Welcome back to Speakeasy, where we take a deep dive into a classic drink and give you the history and origins of a drink, the spirits involved, and how to ask for a drink like a pro. Last time we took a sip of the classic Manhattan, today, we’re all about the margarita.
The History of the Margarita
Oh, the margarita. So beloved. So misunderstood. So … confusing. There are a handful of margarita histories out there, none of which exactly make sense to us. Why? Because timetables are fuzzy and because Mexico has never really had a strong cocktail culture. But here we go
Option one: Restaurateur Carlos “Danny” Herrera created the cocktail for an actress (maybe showgirl) named Marjorie King. It seems King was allergic to every spirit except tequila (suspect) and Herrera being the good host he was, mixed up her up a cocktail she could stomach. He then named it after her, sort of.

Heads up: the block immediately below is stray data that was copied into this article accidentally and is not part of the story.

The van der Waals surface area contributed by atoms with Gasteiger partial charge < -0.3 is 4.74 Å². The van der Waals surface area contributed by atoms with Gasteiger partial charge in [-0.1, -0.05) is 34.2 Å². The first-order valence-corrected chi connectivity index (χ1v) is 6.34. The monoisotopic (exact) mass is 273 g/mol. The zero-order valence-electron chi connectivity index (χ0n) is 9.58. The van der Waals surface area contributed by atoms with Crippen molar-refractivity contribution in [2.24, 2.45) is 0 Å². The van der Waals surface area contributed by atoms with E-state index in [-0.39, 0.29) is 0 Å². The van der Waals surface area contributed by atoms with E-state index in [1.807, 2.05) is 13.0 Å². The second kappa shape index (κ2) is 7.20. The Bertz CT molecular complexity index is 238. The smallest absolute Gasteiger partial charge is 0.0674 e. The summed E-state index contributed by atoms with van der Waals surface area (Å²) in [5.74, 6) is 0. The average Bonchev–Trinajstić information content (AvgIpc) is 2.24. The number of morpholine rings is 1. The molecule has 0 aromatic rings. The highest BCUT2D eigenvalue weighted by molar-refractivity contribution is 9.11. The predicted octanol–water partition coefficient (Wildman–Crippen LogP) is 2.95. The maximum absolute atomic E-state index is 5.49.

Option two: In 1948 Texas socialite Margaret Sames created the cocktail for one of her swinging parties at her Acapulco vacation home. In attendance was a Hilton heir who took it back to the Hilton Hotel chain and put it on the menu. This one is even more unlikely because by this point Jose Cuervo has been running ads for a margarita cocktail for three years. So.
Option three: the margarita is actually a drink called the daisy that was most popular in the 1930s. That cocktail was a mix of gin or bourbon, curacao, and citrus. During this time a cocktail named the Tequila Daisy was circulating and perhaps the margarita and the daisy morphed into what we have today.
Regardless, the first mention of the “margarita” appears in an issue of Esquire in the 1950s: tequila, triple sec, and the juice of half a lime or lemon.